A research study, or clinical trial, is a study in which participants receive investigational treatments while under the supervision of a physician and research staff members. The investigational treatments are developed by pharmaceutical, drug, device, implant or diagnostic testing companies, who then select qualified physicians to act as investigators for the study and monitor the drug, treatment, test, device or implant to determine the benefits.
The goal of all trials is to gain approval from the US FDA (Food and Drug Administration) for distribution, sales and use in the United States. First, everything under development has to be proven not to be harmful. Next, items under development have to be shown to be beneficial (also called “meeting clinical endpoints”) and finally, after the FDA approves of the device, drug, implant, etc., most companies conduct “post-market” trials to verify their products continue to be beneficial and to meet the intended usage goal.
To learn more about clinical trials, visit the federal database of clinical trials.
Every clinical trial will have criteria which will determine who exactly can participate in the study. Some studies require a specific disease or condition for a participant to be included, like Dry Eye Disease or Glaucoma, while other studies may require only healthy individuals. All clinical trial studies are designed so that all clinical trial participants are as similar to each other as possible.
Participants for the study, or study subjects, will typically be randomly assigned to one of two groups. One group will receive the study treatment, and the other group will receive either a placebo, or a treatment already approved and on the market.
In most cases, not even the physician or research staff will know if the subject is receiving the actual treatment or the alternate. This allows an objective way to gather data on whether or not the treatment is effective.
Once a subject has been approved as a candidate for the study, there will be a number of visits the subject must make to the office. Specific details of each visit will be outlined in the Informed Consent packet every subject will be given to sign. The first visit will consist of a general exam and medical history with research staff and the physician, as well as a review and signing of the Informed Consent. It is important that each subject understand fully the Informed Consent and the purpose of the study before agreeing to participate.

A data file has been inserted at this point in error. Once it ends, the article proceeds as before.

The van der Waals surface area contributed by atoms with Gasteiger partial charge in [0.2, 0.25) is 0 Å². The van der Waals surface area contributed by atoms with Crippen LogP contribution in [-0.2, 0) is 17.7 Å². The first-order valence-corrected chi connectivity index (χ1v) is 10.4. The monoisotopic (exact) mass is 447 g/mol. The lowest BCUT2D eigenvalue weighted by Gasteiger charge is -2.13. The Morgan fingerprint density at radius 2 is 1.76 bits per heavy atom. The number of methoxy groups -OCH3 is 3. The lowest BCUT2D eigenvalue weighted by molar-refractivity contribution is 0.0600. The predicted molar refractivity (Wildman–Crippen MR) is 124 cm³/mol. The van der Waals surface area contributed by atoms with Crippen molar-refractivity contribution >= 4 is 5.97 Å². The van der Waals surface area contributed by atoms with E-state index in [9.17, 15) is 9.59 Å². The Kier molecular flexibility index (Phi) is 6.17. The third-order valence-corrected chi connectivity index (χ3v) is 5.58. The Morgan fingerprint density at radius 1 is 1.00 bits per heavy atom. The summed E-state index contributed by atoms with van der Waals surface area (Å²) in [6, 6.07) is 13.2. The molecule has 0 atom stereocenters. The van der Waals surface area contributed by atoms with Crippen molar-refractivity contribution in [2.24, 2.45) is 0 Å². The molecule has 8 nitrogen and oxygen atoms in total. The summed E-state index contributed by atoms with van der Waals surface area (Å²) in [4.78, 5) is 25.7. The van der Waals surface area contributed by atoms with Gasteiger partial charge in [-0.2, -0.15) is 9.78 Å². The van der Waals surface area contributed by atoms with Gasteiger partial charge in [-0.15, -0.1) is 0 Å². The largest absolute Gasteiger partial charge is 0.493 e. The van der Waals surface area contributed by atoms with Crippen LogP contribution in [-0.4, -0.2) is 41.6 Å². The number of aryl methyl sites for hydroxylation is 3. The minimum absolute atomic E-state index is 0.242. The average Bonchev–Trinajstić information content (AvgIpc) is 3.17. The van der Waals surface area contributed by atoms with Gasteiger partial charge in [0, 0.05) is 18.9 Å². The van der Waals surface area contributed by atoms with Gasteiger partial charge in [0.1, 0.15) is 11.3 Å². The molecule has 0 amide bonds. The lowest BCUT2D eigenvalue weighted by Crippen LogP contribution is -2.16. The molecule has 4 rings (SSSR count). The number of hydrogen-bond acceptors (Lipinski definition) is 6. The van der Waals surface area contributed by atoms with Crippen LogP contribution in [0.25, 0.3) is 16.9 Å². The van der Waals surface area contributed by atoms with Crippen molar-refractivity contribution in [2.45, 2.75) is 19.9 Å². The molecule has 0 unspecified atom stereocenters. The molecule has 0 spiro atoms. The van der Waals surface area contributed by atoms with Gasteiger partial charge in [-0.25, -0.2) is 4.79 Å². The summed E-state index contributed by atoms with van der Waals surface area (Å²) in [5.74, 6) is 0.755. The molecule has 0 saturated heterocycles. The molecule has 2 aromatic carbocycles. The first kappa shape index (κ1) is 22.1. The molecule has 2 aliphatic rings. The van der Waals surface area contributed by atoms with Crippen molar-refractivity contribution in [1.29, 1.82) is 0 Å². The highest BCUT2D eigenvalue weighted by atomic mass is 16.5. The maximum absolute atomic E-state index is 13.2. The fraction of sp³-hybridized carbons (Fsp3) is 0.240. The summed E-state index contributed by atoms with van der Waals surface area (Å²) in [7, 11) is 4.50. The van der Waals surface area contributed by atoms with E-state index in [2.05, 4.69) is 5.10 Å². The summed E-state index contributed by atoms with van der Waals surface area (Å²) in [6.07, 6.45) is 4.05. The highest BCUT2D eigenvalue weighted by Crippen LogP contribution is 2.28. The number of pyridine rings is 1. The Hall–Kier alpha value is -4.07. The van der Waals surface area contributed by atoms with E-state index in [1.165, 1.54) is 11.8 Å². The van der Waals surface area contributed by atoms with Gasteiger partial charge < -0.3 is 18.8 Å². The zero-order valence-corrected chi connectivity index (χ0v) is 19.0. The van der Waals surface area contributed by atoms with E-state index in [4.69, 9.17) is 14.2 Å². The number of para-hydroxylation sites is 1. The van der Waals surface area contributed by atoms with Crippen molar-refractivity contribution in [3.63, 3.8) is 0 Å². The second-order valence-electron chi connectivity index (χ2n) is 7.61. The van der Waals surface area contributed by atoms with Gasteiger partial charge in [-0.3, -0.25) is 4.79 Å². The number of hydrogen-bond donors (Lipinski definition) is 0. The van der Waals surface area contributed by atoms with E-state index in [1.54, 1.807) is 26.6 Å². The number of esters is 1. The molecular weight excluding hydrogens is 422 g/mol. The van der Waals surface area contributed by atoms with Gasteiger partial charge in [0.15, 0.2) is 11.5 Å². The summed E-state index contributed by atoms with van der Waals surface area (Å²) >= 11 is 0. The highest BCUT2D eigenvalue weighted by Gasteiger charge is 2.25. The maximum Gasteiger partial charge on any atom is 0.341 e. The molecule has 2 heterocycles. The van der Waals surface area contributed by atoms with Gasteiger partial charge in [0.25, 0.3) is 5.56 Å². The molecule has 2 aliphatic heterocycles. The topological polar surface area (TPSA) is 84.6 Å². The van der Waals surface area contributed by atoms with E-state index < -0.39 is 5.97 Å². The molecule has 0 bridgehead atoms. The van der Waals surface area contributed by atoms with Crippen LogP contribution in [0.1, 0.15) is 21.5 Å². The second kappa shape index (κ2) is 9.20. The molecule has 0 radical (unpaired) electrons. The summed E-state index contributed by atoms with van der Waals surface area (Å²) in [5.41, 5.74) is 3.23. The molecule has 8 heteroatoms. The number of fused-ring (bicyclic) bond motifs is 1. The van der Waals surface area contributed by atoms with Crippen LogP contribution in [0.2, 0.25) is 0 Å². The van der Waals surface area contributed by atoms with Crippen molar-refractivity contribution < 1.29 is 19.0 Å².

After all study visits have been made by the subject, the study staff and physician may require periodic follow up visits or phone calls to determine the longevity of the treatments effects.
Your personal medical information will be accessible by the physician and their clinical research team, as well as by the company or sponsor conducting the study. Typically, each study subject will be given a number or initials so that their identity will remain anonymous to anyone outside the physician’s office.
Once a study phase has completed, all of the data is collected from each of the study sites around the country and the data is compiled into a report for the pharmaceutical company and the Food and Drug Administration (FDA). These companies will then determine if the study treatment is effective, and has reached its “endpoints.” If so, the company will present the treatment to the FDA for federal approval.
Even after a drug or treatment has been approved, there may be more studies performed using the treatment to compare its effectiveness against other treatments already on the market and available to consumers.
Deciding to participate in a clinical trial is completely voluntary. Subjects who participate in clinical trials are helping to further medical treatments for many diseases and chronic issues. However, there are both risks and benefits associated with clinical trials of which all participants should be aware.
Benefits to clinical trials include
- Participants will be taking an active step in their own health care
- Participants will have access to medical treatments before they are on the market
- Participants will have access to medical care and treatment throughout the trial
- The medical care and treatment received during the trial is always free of cost
- Participants (also called Subjects or Volunteers) are paid for their time during the trial
- Subjects are helping many more individuals by furthering medical treatments through clinical research
Risks associated with clinical trials
- Sometimes, clinical trials may cause serious or life-threatening side effects. This will be detailed in the Informed Consent each subject is required to sign prior to going forward with the study
- Sometimes the treatment received through the clinical trial is not effective
- Some clinical trials may require multiple visits to the physician’s office, multiple medical tests, or even hour long visits with the physician, which may not be possible for some subjects due to the amount of time involved
All possible risks and benefits are outlined within the Informed Consent (also called ICF, or Informed Consent Form). Each participant may withdraw from a study at any time and for any reason.
Yes, federal laws, and our ethical standards, require all Participants (also called Subjects or Volunteers) to be reimbursed for their time. Each trial pays different amounts, although our goals is reimburse the Participant about $50 per hour for time spent at the research site and for average travel time. Each trial pays at different times and please know that at Butchertown Clinical Trials we provide those reimbursements via prepaid debit card.